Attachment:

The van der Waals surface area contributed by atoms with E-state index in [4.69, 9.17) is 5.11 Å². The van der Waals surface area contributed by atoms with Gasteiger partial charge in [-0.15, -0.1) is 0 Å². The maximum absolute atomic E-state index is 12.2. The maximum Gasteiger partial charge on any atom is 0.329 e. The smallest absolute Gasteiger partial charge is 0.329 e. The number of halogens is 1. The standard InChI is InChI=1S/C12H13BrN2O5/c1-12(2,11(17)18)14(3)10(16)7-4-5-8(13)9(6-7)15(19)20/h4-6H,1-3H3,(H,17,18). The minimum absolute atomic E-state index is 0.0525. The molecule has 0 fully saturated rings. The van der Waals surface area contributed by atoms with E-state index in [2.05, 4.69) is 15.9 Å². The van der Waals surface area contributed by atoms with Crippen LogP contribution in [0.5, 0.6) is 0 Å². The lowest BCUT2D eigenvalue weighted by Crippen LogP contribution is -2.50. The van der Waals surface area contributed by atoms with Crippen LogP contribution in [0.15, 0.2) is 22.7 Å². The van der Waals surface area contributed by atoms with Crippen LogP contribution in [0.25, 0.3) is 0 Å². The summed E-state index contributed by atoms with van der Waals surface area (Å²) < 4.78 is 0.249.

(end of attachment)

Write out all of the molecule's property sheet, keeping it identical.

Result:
The van der Waals surface area contributed by atoms with E-state index in [4.69, 9.17) is 5.11 Å². The van der Waals surface area contributed by atoms with Gasteiger partial charge in [-0.15, -0.1) is 0 Å². The maximum absolute atomic E-state index is 12.2. The maximum Gasteiger partial charge on any atom is 0.329 e. The smallest absolute Gasteiger partial charge is 0.329 e. The number of halogens is 1. The standard InChI is InChI=1S/C12H13BrN2O5/c1-12(2,11(17)18)14(3)10(16)7-4-5-8(13)9(6-7)15(19)20/h4-6H,1-3H3,(H,17,18). The minimum absolute atomic E-state index is 0.0525. The molecule has 0 fully saturated rings. The van der Waals surface area contributed by atoms with E-state index in [2.05, 4.69) is 15.9 Å². The van der Waals surface area contributed by atoms with Crippen LogP contribution in [0.5, 0.6) is 0 Å². The lowest BCUT2D eigenvalue weighted by Crippen LogP contribution is -2.50. The van der Waals surface area contributed by atoms with Crippen LogP contribution in [0.15, 0.2) is 22.7 Å². The van der Waals surface area contributed by atoms with Crippen LogP contribution in [0.25, 0.3) is 0 Å². The summed E-state index contributed by atoms with van der Waals surface area (Å²) < 4.78 is 0.249.